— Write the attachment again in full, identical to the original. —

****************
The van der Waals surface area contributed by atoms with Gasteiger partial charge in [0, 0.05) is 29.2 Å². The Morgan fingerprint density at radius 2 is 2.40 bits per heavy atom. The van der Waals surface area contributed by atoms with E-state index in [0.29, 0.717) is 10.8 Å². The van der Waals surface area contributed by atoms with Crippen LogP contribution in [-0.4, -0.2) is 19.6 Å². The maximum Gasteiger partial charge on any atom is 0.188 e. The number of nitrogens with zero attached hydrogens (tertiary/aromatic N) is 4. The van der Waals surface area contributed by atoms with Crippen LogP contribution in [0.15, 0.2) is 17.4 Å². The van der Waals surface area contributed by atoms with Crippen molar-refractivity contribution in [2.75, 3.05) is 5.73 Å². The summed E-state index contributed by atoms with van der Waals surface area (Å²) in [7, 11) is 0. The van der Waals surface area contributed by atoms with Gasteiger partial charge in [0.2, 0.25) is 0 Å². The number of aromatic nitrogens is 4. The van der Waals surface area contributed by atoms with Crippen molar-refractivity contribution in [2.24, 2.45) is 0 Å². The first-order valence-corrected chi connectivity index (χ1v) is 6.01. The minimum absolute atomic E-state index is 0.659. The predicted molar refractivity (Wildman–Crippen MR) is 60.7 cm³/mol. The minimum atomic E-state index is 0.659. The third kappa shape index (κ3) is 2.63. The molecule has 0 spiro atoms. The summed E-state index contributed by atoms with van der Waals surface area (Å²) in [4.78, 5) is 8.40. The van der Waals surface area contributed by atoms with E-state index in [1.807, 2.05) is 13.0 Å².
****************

The van der Waals surface area contributed by atoms with Gasteiger partial charge in [0, 0.05) is 29.2 Å². The Morgan fingerprint density at radius 2 is 2.40 bits per heavy atom. The van der Waals surface area contributed by atoms with E-state index in [0.29, 0.717) is 10.8 Å². The van der Waals surface area contributed by atoms with Crippen LogP contribution in [-0.4, -0.2) is 19.6 Å². The maximum Gasteiger partial charge on any atom is 0.188 e. The number of nitrogens with zero attached hydrogens (tertiary/aromatic N) is 4. The van der Waals surface area contributed by atoms with Crippen LogP contribution in [0.15, 0.2) is 17.4 Å². The van der Waals surface area contributed by atoms with Crippen molar-refractivity contribution in [2.75, 3.05) is 5.73 Å². The summed E-state index contributed by atoms with van der Waals surface area (Å²) in [7, 11) is 0. The van der Waals surface area contributed by atoms with Gasteiger partial charge in [0.2, 0.25) is 0 Å². The number of aromatic nitrogens is 4. The van der Waals surface area contributed by atoms with Crippen molar-refractivity contribution in [2.24, 2.45) is 0 Å². The first-order valence-corrected chi connectivity index (χ1v) is 6.01. The minimum absolute atomic E-state index is 0.659. The predicted molar refractivity (Wildman–Crippen MR) is 60.7 cm³/mol. The minimum atomic E-state index is 0.659. The third kappa shape index (κ3) is 2.63. The molecule has 0 spiro atoms. The summed E-state index contributed by atoms with van der Waals surface area (Å²) in [4.78, 5) is 8.40. The van der Waals surface area contributed by atoms with E-state index in [1.807, 2.05) is 13.0 Å².